08. Galen and Paracelsus I. Three Traditions


08. Galen and Paracelsus I. Three Traditions
08. Galen and Paracelsus
Kearney, H. (1971) Science and Change
I. Three Traditions
1. The Organic Tradition
(a) Nature as living organism.
Characteristics: change, growth and decay,
final causation, substantial forms.
(b) God as rational first-mover.
(c) Rational, organic representations.
2. The Magical Tradition
(a) Nature as a work of art.
Characteristics: beauty, mystery, creativity,
substantial forms and occult properties.
(b) God as artist/magician.
(c) Mathematical (numerological) complex, aesthetic
3. The Mechanical Tradition
(a) Nature as machine.
Characteristics: regularity, permanence, predictability,
rejection of final causation and occult properties.
(b) God as engineer.
(c) Mathematical (geometric) simple representations.
• 16th-17th cent: "Scientific revolution".
• Popularized "Whig history" account: Triumph of rational experiment-based
world-view over irrational superstitious medieval views and out-dated ancient
Greek metaphysics.
• Kearney's account:
• Organic: 12th-15th cent. recovery of Aristotle, Galen, Ptolemy.
• Magical: 15th cent. recovery of Plato, Plotinus.
• Mechanical: 16th cent. recovery of Greek atomists, Archimedes.
• 16th-17th cent. world-view as synthesis of all three.
II. Galen (129 - ~210 A.D.)
• Roman physician.
• Combination of Hippocratic and Aristotelian doctrines.
Four Humour Theory of Disease
yellow bile
black bile
excess of yellow bile
impetuous, deceitful,
extravagant, bold.
excess of black bile
vigilant, jealous,
excess of phlegm
lazy, sleepy,
• In a healthy body, the humours are balanced and in harmony.
• Disease is due to an imbalance of humours.
• Thus:
- Only one general type of disease: "distemper".
- Disease is a global state of the body.
images and captions from <http://www.nlm.nih.gov/hmd/breath/breath_exhibit/MindBodySpirit/fourframe.html>
excess of blood
merry, sociable,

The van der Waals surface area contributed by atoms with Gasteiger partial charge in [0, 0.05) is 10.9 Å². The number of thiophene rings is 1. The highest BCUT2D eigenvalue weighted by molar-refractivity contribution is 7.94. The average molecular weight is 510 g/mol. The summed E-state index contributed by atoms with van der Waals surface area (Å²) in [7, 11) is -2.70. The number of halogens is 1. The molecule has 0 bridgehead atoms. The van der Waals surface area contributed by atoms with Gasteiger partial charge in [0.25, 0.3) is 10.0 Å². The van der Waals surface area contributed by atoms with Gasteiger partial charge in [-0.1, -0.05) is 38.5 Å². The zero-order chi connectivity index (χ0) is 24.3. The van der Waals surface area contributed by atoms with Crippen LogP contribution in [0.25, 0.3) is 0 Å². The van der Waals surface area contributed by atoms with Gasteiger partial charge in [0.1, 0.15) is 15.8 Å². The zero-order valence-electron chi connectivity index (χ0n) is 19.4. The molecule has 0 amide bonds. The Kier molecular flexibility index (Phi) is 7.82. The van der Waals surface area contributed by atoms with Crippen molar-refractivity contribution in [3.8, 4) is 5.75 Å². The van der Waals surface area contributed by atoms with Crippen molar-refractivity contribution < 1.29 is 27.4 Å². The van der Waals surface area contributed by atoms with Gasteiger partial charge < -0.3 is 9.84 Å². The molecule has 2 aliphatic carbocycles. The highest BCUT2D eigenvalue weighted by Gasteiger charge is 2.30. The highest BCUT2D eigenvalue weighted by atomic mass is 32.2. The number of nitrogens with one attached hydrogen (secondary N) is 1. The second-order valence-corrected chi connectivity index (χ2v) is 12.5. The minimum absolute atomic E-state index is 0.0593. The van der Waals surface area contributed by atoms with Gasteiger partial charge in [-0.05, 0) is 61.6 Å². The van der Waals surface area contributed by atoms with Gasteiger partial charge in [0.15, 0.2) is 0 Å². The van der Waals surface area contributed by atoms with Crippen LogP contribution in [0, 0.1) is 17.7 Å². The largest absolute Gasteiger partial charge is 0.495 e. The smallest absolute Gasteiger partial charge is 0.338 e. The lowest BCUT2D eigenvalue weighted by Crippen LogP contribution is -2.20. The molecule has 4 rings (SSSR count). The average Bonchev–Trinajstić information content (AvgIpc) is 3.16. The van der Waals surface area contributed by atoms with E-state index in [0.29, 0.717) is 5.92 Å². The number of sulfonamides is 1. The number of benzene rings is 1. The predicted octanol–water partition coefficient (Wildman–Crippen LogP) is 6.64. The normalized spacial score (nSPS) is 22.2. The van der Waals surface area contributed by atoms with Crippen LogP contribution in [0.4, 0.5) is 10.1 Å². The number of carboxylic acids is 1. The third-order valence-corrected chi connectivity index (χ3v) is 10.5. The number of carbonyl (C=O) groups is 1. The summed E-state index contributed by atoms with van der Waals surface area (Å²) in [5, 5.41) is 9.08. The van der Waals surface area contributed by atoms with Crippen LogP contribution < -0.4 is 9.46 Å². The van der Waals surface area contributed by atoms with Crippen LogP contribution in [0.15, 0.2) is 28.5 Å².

studious, peaceful.
• Restore balance by treatment of opposites.
- Ex. Treat buildup of phlegm with yellow bile.
• Dietary restrictions, herbal remedies, purging (blood-letting, laxatives, etc.),
some use of talismans.
• Some substances are effective by reason of their occult (hidden) properties.
Galen calls these properties of the "whole substance" (later refered to as
"substantial forms").
Contacts with magical tradition:
• Occult properties/substantial forms.
• Microcosm/macrocosm doctrine: the human body (4 humours) is
representative of the cosmos (4 elements).
Note: Different correspondences in magical tradition: Aristotelian four
elements are replaced by neo-Platonic three hierarchies.
3rd Century Debates on Medical Knowledge
(i) Rationalists
Galen "On the Sects for Beginners"
• Claim: Experience does not provide explanations; just facts.
• From observations one may infer the existence of unobservable features of
reality (atoms, pores, the void, essences, forces, hidden causes, etc.).
• Thus: General theories of disease that make reference to unobservable
quantities are necessary.
Ex: Asclipiades of Bithynia (c.124 - 40 B.C.)
• Disease is due to constriction or dilation of orderly flow of
(invisible) atoms through (invisible) pores in body.
• Treatment takes the form of either dilation or constriction.
(ii) Empiricists
• Claim: Explanations of disease that make reference to unobservable
quantities are illegitimate.
• General theories of disease based on unobservable things should be rejected.
• Medical knowledge should be based only on practical, personal case histories
and direct observations; not on theoretical speculation.
(iii) Methodists
• Claim: Theoretical explanations of disease that refer to unobservable
quantities are legitimate; but they should restricted to particular
observational contexts.
Ex: Thessalus of Tralles (c.70-90 A.D.)
• Asclepiades' states of constriction and dilation are not unobservable; rather, one
can be trained in the "Method" to detect them.
• Thus: Disease is a manifest state detected through observation, as opposed to a
hidden state inferred by reason.
• But: Disease is explained through reference to theoretical things (atoms, pores).
Characteristics of Debate
• Origin of terms "rationalism" and "empiricism" used in philosopical debates
over nature of knowledge.
• Social dimension: Accomplished, educated physicians (rationalists) vs.
uneducated, village medical practitioners (empiricists).
III. Paracelsus (1493-1541)
• Phillipus Aureolis Theophrastus Bombastus von Hohenheim.
• German physician very much against institutionalized Galenic medicine.
"Let me tell you this: every little hair on my neck knows
more than you and all your scribes, and my shoe-buckles
are more learned than your Galen and Avicenna, and my
beard has more experience than all your high colleges."
• "Precipitation of astra" from God.
• Astra combine in the four "wombs"
(fire, air, water, earth) with the tria
prima (three principles).
physical objects
• Physical objects are result:
womb = substratum in which object
grows; astrum = seed; tria prima =
1. Astra (semina, archei)